A twist on the Burmese fuel price hikes

Mizzima News has a very interesting article on an alternative explanation for the sudden price increases of fuel last Tuesday. To put it shortly, the article claims that an anonymous group named “Counter Strike Group” said that the recent price hikes of Burma’s diesel, gasoline and natural gas are to invoke civil unrest in Burma. It claims that this maneuver was deliberately done by the Burmese military government, to create an atmosphere similar to that of the 8888 uprising, during which the military usurped power and has held on since.

Burma’s military government has many factions, all vying for power. With the top generals, Than Shwe, Maung Aye and a few others who are now old, a new band of generals and commanders may be inching toward seizing power, through civil unrest and claiming to do so for “national security.” This could be likely, since any major unrest and dissidence would be a good cloak for Burma’s younger and more educated military leaders to stage a coup.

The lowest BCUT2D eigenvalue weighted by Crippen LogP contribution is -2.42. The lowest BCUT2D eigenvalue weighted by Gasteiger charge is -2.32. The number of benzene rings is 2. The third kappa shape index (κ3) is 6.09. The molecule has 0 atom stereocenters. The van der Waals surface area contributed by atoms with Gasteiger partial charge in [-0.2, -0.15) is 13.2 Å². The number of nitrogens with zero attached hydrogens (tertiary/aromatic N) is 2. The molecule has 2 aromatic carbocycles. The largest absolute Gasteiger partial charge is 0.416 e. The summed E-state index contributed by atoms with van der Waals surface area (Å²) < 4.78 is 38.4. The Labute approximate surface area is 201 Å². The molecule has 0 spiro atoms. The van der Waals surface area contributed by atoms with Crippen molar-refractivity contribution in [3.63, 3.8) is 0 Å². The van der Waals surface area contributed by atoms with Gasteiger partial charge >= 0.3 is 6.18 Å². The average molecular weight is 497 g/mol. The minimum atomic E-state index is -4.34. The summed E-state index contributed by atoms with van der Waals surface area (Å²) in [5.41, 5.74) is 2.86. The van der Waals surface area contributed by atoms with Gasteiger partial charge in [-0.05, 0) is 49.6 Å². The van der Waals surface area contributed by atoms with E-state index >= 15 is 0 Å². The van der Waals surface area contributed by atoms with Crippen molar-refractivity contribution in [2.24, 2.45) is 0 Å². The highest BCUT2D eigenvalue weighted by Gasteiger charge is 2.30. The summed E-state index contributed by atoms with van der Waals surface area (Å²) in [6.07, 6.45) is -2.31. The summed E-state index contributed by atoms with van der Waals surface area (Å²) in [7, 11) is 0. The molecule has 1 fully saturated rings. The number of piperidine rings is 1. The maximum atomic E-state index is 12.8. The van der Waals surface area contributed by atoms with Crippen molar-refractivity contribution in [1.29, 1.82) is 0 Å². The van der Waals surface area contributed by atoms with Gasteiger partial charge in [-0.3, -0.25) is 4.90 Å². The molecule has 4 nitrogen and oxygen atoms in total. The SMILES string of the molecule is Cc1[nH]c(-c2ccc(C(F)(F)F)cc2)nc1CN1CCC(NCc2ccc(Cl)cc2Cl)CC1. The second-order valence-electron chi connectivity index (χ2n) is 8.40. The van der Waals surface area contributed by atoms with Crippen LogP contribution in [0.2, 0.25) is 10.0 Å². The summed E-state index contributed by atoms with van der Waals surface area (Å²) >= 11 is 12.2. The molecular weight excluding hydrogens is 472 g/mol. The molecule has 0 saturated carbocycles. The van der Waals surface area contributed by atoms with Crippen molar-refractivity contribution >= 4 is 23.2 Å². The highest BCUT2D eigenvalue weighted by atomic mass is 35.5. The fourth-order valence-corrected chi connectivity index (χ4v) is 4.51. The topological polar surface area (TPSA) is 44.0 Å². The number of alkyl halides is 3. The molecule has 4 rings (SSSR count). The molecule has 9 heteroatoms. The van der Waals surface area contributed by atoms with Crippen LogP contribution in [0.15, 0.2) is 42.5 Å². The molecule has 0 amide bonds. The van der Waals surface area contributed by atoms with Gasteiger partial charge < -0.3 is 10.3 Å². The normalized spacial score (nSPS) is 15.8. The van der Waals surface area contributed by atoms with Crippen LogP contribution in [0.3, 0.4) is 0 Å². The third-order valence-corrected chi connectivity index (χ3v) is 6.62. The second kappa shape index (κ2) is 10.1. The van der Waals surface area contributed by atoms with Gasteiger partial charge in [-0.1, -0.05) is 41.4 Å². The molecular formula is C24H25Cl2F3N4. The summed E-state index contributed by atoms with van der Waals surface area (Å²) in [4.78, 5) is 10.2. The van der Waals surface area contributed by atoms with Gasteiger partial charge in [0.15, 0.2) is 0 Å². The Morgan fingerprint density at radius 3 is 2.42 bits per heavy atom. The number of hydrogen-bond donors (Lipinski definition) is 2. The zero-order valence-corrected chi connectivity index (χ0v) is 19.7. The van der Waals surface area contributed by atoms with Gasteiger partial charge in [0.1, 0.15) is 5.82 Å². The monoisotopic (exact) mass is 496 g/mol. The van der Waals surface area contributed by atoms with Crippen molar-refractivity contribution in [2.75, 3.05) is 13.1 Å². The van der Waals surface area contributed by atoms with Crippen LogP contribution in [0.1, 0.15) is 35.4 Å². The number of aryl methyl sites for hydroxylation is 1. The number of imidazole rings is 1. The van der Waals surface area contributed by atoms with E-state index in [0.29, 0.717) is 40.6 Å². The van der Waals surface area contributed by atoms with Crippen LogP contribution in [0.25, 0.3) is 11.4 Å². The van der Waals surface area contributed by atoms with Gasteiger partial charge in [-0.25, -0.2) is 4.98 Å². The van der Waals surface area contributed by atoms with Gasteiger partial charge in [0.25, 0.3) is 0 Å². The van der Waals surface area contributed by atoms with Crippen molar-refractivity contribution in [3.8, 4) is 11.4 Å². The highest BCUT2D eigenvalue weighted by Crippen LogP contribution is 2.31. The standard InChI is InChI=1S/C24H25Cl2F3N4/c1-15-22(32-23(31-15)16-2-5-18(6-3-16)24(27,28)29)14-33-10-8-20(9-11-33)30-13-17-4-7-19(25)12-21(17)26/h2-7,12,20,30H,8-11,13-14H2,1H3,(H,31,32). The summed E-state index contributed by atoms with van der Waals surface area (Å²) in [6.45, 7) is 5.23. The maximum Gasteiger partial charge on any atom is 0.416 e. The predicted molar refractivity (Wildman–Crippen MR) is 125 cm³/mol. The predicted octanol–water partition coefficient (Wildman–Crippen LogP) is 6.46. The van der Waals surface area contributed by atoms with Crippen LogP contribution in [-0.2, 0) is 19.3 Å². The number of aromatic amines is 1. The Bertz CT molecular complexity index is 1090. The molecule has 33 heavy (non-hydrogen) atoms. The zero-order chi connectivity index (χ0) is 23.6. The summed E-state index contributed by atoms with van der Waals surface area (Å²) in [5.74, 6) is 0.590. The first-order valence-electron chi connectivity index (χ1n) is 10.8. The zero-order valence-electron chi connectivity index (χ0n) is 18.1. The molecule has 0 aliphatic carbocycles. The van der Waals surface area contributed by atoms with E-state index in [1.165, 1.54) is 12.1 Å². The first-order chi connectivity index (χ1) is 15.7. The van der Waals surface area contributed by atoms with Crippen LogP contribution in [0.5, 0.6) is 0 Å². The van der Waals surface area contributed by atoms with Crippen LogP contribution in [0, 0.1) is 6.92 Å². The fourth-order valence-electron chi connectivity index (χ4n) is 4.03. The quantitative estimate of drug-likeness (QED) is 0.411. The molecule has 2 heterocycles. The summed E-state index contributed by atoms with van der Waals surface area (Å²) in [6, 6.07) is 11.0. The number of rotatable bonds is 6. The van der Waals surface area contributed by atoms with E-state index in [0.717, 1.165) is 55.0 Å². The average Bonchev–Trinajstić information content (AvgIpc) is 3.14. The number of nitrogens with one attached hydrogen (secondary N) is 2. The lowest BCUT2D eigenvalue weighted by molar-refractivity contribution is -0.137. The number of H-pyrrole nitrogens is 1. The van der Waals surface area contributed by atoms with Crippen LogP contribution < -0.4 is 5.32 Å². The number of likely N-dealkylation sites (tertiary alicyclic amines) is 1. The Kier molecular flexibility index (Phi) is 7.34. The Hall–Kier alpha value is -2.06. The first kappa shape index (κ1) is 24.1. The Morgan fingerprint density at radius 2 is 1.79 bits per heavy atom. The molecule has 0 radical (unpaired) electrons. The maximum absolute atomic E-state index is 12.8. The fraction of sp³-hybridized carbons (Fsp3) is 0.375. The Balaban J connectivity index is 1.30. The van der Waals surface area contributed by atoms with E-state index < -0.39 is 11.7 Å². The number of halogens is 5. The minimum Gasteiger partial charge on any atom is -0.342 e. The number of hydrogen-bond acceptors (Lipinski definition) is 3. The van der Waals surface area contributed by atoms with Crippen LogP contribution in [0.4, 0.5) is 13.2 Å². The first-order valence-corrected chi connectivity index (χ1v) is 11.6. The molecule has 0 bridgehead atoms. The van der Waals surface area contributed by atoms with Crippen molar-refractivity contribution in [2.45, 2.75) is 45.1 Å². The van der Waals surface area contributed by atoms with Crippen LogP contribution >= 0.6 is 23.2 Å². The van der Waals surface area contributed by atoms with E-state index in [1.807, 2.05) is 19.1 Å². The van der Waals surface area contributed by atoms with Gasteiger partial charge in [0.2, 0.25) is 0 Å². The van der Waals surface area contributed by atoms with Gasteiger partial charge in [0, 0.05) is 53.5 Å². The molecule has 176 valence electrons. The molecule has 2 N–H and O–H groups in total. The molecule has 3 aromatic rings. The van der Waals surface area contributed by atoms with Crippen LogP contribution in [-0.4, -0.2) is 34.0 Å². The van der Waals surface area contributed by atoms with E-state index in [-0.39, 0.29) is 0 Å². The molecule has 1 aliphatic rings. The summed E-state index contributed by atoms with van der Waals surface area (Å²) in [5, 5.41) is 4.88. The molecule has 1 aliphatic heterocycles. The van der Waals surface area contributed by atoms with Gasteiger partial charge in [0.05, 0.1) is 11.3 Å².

It does seem odd to me that the government did not arrest Rangoon protesters demanding the lowering of fuel prices on Sunday. Even activists who have staged innocuous acts of defiance have been arrested or severely harassed. Anything is possible–and Burma’s military élite are not as insipid as pro-democratic movements like to depict them: they are conniving and very clever.

Mizzima News’ analysis can be found here.

UPDATE: Mizzima followed with news today that a number of student leaders in the 88 Generation Students Group have been arrested by plainclothes officers and USDA (Union Solidarity and Development Organization) members, following protests in Rangoon. The Irrawaddy also reports that number of National League for Democracy activists have also been harassed by the USDA and a paramilitary group that dubs itself “Pyithu Swan Arr Shin.”

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